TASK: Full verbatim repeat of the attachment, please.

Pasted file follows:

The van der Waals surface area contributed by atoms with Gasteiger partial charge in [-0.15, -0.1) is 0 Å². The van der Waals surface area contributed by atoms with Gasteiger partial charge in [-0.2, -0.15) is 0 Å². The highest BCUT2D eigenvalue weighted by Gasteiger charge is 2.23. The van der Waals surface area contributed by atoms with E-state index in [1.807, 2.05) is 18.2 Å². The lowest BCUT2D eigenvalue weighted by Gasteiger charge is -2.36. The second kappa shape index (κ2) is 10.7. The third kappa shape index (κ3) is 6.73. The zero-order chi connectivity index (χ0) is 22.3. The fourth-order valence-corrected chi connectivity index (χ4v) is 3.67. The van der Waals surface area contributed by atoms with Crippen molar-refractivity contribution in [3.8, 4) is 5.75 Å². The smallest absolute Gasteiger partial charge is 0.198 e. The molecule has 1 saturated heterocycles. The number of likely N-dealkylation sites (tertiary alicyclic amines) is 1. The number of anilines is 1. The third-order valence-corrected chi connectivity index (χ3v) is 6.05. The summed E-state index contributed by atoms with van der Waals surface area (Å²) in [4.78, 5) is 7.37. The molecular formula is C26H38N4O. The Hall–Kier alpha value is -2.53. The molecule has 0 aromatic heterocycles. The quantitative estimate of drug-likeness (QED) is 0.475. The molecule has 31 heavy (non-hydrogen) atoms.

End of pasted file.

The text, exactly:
The van der Waals surface area contributed by atoms with Gasteiger partial charge in [-0.15, -0.1) is 0 Å². The van der Waals surface area contributed by atoms with Gasteiger partial charge in [-0.2, -0.15) is 0 Å². The highest BCUT2D eigenvalue weighted by Gasteiger charge is 2.23. The van der Waals surface area contributed by atoms with E-state index in [1.807, 2.05) is 18.2 Å². The lowest BCUT2D eigenvalue weighted by Gasteiger charge is -2.36. The second kappa shape index (κ2) is 10.7. The third kappa shape index (κ3) is 6.73. The zero-order chi connectivity index (χ0) is 22.3. The fourth-order valence-corrected chi connectivity index (χ4v) is 3.67. The van der Waals surface area contributed by atoms with Crippen molar-refractivity contribution in [3.8, 4) is 5.75 Å². The smallest absolute Gasteiger partial charge is 0.198 e. The molecule has 1 saturated heterocycles. The number of likely N-dealkylation sites (tertiary alicyclic amines) is 1. The number of anilines is 1. The third-order valence-corrected chi connectivity index (χ3v) is 6.05. The summed E-state index contributed by atoms with van der Waals surface area (Å²) in [4.78, 5) is 7.37. The molecular formula is C26H38N4O. The Hall–Kier alpha value is -2.53. The molecule has 0 aromatic heterocycles. The quantitative estimate of drug-likeness (QED) is 0.475. The molecule has 31 heavy (non-hydrogen) atoms.